Extract Directly from Time Machine
Normally you use Time Machine to restore lost data in a file like this: within the Time Machine interface, you go back to the time the file was not yet messed up, and you restore it to replace the file you have now.
You can also elect to keep both, but the restored file takes the name and place of the current one. So, if you have made changes since the backup took place that you would like to keep, they are lost, or you have to mess around a bit to merge changes, rename files, and trash the unwanted one.
As an alternative, you can browse the Time Machine backup volume directly in the Finder like any normal disk, navigate through the chronological backup hierarchy, and find the file which contains the lost content.
Once you've found it, you can open it and the current version of the file side-by-side, and copy information from Time Machine's version of the file into the current one, without losing any content you put in it since the backup was made.
Other articles in the series The Devil and the DMCA
The Digital Millennium Copyright Act (DMCA) is widely regarded as terrible legislation, but how far will its influence extend? Adam weighs in on the DMCA's impending damage to culture and innovation. Also in this issue, Kevin Savetz provides an update on the state of V.92 modems, we note the releases of BBEdit 7.0 and SpamSieve 1.2, and Microsoft surprises us with a familiar face amid its Ms. M.o.X.i.e. contest semifinalists. Lastly, Adam turns 35 today!
Bare Bones Releases BBEdit 7.0 -- One wouldn't expect to make a big deal out of a text editor, yet we've run across people who think the Finder is nothing more than an obstacle to launching BBEditShow full article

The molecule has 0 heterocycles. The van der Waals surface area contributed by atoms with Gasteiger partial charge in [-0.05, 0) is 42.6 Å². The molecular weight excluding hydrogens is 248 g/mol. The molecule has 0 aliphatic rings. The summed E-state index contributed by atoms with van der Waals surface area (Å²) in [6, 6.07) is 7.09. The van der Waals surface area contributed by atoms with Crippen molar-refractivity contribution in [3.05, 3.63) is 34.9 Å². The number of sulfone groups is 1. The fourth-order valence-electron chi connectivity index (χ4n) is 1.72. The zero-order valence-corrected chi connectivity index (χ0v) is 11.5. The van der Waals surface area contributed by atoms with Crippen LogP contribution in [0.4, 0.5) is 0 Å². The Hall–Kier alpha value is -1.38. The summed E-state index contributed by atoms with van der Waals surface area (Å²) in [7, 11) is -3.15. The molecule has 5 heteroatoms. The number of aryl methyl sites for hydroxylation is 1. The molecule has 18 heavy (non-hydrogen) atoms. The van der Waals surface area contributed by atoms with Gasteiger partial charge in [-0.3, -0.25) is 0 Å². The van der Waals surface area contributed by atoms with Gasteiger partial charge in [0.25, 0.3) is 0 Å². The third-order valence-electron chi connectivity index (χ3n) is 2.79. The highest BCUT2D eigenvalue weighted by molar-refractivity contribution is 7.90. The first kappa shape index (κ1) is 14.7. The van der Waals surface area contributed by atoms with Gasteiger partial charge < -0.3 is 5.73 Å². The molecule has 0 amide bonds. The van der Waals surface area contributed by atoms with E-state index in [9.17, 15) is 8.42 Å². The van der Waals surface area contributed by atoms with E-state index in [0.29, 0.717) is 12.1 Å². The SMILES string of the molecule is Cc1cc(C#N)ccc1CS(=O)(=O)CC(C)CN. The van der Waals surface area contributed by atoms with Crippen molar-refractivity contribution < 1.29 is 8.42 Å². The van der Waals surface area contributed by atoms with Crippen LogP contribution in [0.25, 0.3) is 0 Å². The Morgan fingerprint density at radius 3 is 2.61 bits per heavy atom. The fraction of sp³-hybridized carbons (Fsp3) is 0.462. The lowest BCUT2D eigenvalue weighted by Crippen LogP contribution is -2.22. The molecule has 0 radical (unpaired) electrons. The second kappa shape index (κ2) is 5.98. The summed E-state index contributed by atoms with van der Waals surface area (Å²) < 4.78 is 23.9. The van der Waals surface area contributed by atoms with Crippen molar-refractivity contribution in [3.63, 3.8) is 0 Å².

SpamSieve 1.2.1 Adds Email Clients -- Apple has made a big deal out of the spam filtering method that its Mail program uses to weed out unwanted emailShow full article
Microsoft Contest Acknowledges Women in Business -- We make a practice of keeping up on what's happening in the Mac world, but some things still catch us off guardShow full article
Back in TidBITS-580, I wrote an article about V.92, then a new analog modem standard that was just starting to appear on store shelves. A year and a half later, V.92 isn't exactly a household word, but it can make your Internet connection faster and more pleasant. If you use an analog modem to get on the Internet, you need all the speed you can getShow full article
Much has been written about what's wrong with the Digital Millennium Copyright Act (DMCA). After all, it's been used to jail programmers, threaten professors, and censor publications, and because of it, foreign scientists have avoided traveling to the U.SShow full article